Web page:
How Demographic Data Can Help Curb Hep C Spread

Hepatitis C can affect people of any age and any walk of life, people as uniquely different as we can imagine. The phase or stage of hep C dictates the individual approach to treatment, so it is important to measure these things. However, it can also be helpful to gather data about those infected, looking for new patterns that might help stop or curb the spread of hep C as long as that data is used ethically.

Younger people seem less concerned about hep C stigma

For instance, I have noticed that younger people are more likely to move on after their hep C journeys. When I say move on, I mean get on with their day-to-day living like before diagnosis. Younger people appear to be less likely to see the virus as a scary thing. They do not seek group support from others who have hep C like I have seen among older people.

Partly, this may be because treatment is so much easier than in the past and far more effective at stopping the virus in its tracks (cure). The fear of treatment is less acute now across the board and, from what I see, is less of an issue among young people. Perhaps it is due to a generational difference, or maybe hep C has been normalized more now than in the past. Maybe we are making some real strides in ending the burden of stigma that hep C has carried. Perhaps it is all these things in varying degrees, and nobody should argue that it is a bad thing, in my view.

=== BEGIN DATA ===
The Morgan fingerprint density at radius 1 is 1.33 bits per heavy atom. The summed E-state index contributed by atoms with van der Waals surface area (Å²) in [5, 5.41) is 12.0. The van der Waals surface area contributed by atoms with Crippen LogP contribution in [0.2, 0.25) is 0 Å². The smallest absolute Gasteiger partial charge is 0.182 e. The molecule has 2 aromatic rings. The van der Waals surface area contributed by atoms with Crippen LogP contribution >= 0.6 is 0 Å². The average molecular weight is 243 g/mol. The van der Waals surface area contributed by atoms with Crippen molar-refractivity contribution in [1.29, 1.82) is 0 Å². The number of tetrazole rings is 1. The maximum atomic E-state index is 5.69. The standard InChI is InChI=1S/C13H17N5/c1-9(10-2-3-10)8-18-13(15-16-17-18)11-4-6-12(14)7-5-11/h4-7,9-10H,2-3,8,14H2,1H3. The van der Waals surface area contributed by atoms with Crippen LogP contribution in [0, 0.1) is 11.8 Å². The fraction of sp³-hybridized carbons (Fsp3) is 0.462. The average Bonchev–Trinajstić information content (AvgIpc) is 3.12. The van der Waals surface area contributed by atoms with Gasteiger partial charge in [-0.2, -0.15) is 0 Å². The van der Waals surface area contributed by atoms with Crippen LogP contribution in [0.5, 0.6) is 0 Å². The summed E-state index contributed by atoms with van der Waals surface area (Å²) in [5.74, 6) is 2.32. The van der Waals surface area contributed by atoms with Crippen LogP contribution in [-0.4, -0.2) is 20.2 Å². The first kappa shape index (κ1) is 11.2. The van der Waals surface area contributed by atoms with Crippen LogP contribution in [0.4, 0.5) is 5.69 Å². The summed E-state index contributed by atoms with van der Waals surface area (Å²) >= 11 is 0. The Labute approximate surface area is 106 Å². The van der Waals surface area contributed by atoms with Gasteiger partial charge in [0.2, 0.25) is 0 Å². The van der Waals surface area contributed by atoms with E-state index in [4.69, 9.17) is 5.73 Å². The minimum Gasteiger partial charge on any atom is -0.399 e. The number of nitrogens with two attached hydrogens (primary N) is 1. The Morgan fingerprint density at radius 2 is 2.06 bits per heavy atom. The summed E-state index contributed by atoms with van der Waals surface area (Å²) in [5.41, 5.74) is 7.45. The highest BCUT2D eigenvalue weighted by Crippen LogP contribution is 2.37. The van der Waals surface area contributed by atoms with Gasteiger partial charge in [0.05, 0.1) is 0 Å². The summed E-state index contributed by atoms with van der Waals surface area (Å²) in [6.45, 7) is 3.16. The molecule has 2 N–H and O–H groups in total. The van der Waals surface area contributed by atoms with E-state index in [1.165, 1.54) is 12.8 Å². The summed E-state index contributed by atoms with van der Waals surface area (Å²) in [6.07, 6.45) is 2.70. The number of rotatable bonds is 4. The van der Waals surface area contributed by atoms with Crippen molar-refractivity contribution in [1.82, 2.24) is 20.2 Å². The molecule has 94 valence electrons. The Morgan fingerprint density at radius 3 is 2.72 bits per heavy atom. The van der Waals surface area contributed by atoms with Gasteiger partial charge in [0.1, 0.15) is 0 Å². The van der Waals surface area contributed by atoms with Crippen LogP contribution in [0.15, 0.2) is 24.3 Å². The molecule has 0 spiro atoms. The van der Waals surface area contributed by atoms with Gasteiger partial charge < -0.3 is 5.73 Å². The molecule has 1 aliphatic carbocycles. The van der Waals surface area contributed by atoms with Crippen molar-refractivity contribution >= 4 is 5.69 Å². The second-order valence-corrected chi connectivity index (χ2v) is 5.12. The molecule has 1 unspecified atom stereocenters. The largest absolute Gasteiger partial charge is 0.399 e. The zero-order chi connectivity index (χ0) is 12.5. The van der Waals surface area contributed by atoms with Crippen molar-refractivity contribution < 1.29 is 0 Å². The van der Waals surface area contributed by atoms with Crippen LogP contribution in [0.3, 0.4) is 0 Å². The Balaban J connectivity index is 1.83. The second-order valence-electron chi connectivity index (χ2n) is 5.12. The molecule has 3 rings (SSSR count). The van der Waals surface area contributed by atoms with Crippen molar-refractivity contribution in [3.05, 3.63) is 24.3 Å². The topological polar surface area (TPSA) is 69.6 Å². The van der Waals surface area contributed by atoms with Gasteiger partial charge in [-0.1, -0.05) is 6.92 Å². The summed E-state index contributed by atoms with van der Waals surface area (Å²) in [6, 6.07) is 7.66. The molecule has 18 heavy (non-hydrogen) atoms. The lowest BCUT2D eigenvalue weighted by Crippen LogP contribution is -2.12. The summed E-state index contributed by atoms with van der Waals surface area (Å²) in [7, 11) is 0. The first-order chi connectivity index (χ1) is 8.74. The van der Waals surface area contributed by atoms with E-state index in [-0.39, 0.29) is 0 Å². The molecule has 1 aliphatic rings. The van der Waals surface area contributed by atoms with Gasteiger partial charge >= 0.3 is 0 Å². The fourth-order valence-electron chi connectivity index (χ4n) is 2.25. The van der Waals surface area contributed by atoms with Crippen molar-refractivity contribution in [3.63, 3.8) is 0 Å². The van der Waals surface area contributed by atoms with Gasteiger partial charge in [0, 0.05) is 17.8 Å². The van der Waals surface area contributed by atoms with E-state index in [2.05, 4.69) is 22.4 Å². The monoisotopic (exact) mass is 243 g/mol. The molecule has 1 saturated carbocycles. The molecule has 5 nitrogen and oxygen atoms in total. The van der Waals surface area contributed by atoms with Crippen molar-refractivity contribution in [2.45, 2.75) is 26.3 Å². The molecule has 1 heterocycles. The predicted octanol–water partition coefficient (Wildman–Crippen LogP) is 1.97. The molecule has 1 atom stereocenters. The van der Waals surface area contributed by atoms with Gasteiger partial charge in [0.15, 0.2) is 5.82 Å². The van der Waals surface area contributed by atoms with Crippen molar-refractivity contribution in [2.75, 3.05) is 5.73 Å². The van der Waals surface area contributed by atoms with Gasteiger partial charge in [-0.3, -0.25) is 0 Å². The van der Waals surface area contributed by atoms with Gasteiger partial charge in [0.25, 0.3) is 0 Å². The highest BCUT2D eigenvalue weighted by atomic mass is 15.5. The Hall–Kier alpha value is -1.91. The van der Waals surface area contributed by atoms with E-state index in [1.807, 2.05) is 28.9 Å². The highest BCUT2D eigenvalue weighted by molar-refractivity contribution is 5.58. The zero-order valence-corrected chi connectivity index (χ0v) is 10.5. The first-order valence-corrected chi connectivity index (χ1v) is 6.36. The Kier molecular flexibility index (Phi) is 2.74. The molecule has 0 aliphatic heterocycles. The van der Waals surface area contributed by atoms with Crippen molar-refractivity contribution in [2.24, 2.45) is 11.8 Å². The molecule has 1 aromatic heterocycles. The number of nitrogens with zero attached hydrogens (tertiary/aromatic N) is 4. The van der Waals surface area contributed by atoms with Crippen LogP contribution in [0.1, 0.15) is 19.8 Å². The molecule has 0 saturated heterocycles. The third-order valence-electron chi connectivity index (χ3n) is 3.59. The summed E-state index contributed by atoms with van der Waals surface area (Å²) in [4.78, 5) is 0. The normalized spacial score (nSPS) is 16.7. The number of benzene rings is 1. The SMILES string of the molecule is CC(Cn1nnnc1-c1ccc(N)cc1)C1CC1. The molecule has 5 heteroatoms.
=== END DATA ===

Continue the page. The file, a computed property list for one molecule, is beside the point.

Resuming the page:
As a group, they might need more hepatitis C education

All we can reasonably hope for is that people inform themselves and make decisions that are in their best interest as being evidence-based and safe for them, no matter their age. However, we also need to ensure young people are taking hep C seriously. I think that we need to do more to inform the younger generation about the health risks posed by untreated infection and present the best options for their care because the sooner people are rid of the virus, the better our long-term outcomes will be.

Disease demographics can be helpful if used ethically

In this sense, data can be helpful. If we see higher numbers in one demographic group, such as young people, we can ramp up efforts to test and treat as well as take steps to provide harm reduction services and useful information to help prevent new cases. We do, however, have to be responsible in using those numbers. When those numbers are used in discriminatory or unethical ways, creating barriers to care and treatment, this is clearly a gross misuse of information.

Let’s focus on public health rather than blame

In my family, three generations have had hep C. Is that unique? I have no idea. They were not immediate family members, so the virus was not passed from contact with each other. With all the ways that people can get hep C, it should be no surprise, at least to me. Anyone can get hepatitis C and remember, it doesn’t really matter how they contracted the virus unless we are using that data to focus efforts on different populations like public health agencies often do.

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This article represents the opinions, thoughts, and experiences of the author; none of this content has been paid for by any advertiser. The team does not recommend or endorse any products or treatments discussed herein. Learn more about how we maintain editorial integrity here.

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